The Kennedy Legacy

Our View: The Death Of Edward M. Kennedy, Tireless Fighter For The Poor And Disenfranchised, Leaves The "Torch" Of Idealism Passed To Another Generation

August 27, 2009

An unlikely, flawed heir to America's political royal family who experienced tragedy, disgrace and triumph in a life of epic proportions, Edward M. "Ted" Kennedy will be remembered as not only one of the most influential political figures of the era but for a life that was quite simply larger than life.

For many Americans, he will be recalled fondly as the last of a generation of Kennedys who brought glamour, celebrity and a healthy dose of charisma to public life. But it was only after the untimely deaths of his older brothers that he stepped to the fore - and soon brought scandal to the family name with the drowning death of Mary Jo Kopechne at Chappaquiddick Island.

Alcoholism, womanizing and his failed bid for the presidency in 1980 further tarnished that image. For a lot of Republicans, he was the poster boy for tax-and-spend Northeastern limousine liberalism, the punch line for conservative humorists, his name evoked as often at GOP fundraisers as Democratic ones.

But the "Lion of the Senate" found redemption in Congress and the legislative process. When it came to moving bills through the chamber, he was without peer. Democrats and Republicans alike praised his ability to build coalitions, to find common ground with his detractors and pass legislation with bipartisan support.

Many of the landmark laws passed by Congress during the era had his stamp on them, particularly in matters of civil rights, medicine, welfare, crime and education. From Head Start for young children to Title IX opportunities for women in school sports, he was instrumental in their creation.

How cruel that he should end his battle with brain cancer before groundbreaking legislation directed at the seminal cause of his career, making affordable health care available to all Americans, could reach the Senate floor.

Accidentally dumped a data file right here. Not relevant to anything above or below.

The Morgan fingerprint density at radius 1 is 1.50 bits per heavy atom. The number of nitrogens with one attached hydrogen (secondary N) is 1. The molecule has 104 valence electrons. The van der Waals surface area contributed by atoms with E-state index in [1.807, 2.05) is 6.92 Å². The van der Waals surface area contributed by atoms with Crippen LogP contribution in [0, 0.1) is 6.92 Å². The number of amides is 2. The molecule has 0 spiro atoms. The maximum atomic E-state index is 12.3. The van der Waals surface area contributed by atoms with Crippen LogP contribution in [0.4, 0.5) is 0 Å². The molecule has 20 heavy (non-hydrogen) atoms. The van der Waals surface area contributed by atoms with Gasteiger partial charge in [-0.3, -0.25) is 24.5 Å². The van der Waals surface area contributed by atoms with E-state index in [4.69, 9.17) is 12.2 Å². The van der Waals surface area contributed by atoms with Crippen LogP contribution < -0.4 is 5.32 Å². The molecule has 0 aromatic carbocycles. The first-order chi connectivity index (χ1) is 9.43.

Senator Kennedy's rise, fall, and rise again refutes F. Scott Fitzgerald's famous observation that there are "no second acts in American lives." The tragedies of his life were numerous, almost Shakespearean. The assassinations of President John F. Kennedy in 1963 and Sen. Robert F. Kennedy five years later were seared into the public consciousness as vividly - and painfully - as the events of Sept. 11 were nearly eight years ago.

And that was far from the end of the family's travails, scandals and tragic deaths. The Chappaquiddick incident would likely have ended the political career of anyone else. Even his effort to unseat President Jimmy Carter in the senator's only run for the White House 28 years ago had its own self-destructive moments including, most tellingly, his inability to tell an interviewer why he was running.

Yet Senator Kennedy survived all of it. Even his critics would acknowledge his greatest strengths were his perseverance and his unwavering idealism, two hallmarks of his family. In his often-quoted inaugural address in 1961, President Kennedy spoke of a torch being handed to a new generation looking to end poverty and defend liberty. Little could he have known, but for most of the ensuing four decades that torch would be carried most prominently by his youngest brother.

The 77-year-old's death now raises the question: Who will carry that torch? In yet another twist of fate, Senator Kennedy pointed the way himself and helped make history again by helping elect the nation's first president of African-American descent. His endorsement of Barack Obama shortly before last year's Super Tuesday elections was instrumental in his election to the post many once assumed Senator Kennedy was destined to inherit.

"This work begins anew. The hope rises again. And the dream lives on." Those were Mr. Kennedy's closing words to the Democratic Convention in Denver last year. They would serve as a fitting epitaph for a man of oversized strengths and weaknesses, a rakish Prince Hal and a florid Falstaff with a Boston brogue, whose imprint on American history may prove greater than anyone could have imagined.

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